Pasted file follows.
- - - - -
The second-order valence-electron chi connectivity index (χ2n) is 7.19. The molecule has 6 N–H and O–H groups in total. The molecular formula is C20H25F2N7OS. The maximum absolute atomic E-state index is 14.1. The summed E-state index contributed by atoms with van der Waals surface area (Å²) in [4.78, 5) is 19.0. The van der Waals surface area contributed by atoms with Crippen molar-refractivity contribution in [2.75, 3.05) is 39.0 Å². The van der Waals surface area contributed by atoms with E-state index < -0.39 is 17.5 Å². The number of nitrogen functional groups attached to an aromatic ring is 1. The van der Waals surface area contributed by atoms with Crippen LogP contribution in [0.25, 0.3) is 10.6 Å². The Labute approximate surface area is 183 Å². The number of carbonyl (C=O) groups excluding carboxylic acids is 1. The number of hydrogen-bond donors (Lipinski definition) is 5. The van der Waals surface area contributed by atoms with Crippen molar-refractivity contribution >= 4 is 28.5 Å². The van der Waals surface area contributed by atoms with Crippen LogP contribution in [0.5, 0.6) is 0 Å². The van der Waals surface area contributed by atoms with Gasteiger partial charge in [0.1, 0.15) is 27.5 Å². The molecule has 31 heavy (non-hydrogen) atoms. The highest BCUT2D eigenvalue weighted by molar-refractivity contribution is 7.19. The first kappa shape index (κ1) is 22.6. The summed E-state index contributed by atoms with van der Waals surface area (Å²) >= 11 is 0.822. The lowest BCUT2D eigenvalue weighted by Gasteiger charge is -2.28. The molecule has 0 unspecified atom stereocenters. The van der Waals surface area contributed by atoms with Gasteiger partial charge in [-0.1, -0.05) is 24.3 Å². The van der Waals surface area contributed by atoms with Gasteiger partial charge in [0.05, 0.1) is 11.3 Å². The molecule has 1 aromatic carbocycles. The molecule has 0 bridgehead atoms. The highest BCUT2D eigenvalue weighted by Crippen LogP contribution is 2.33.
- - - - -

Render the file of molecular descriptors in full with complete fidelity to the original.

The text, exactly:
The second-order valence-electron chi connectivity index (χ2n) is 7.19. The molecule has 6 N–H and O–H groups in total. The molecular formula is C20H25F2N7OS. The maximum absolute atomic E-state index is 14.1. The summed E-state index contributed by atoms with van der Waals surface area (Å²) in [4.78, 5) is 19.0. The van der Waals surface area contributed by atoms with Crippen molar-refractivity contribution in [2.75, 3.05) is 39.0 Å². The van der Waals surface area contributed by atoms with E-state index < -0.39 is 17.5 Å². The number of nitrogen functional groups attached to an aromatic ring is 1. The van der Waals surface area contributed by atoms with Crippen LogP contribution in [0.25, 0.3) is 10.6 Å². The Labute approximate surface area is 183 Å². The number of carbonyl (C=O) groups excluding carboxylic acids is 1. The number of hydrogen-bond donors (Lipinski definition) is 5. The van der Waals surface area contributed by atoms with Crippen molar-refractivity contribution >= 4 is 28.5 Å². The van der Waals surface area contributed by atoms with Crippen LogP contribution in [0.5, 0.6) is 0 Å². The van der Waals surface area contributed by atoms with Gasteiger partial charge in [0.1, 0.15) is 27.5 Å². The molecule has 31 heavy (non-hydrogen) atoms. The highest BCUT2D eigenvalue weighted by molar-refractivity contribution is 7.19. The first kappa shape index (κ1) is 22.6. The summed E-state index contributed by atoms with van der Waals surface area (Å²) >= 11 is 0.822. The lowest BCUT2D eigenvalue weighted by Gasteiger charge is -2.28. The molecule has 0 unspecified atom stereocenters. The van der Waals surface area contributed by atoms with Gasteiger partial charge in [-0.1, -0.05) is 24.3 Å². The van der Waals surface area contributed by atoms with Gasteiger partial charge in [0.05, 0.1) is 11.3 Å². The molecule has 1 aromatic carbocycles. The molecule has 0 bridgehead atoms. The highest BCUT2D eigenvalue weighted by Crippen LogP contribution is 2.33.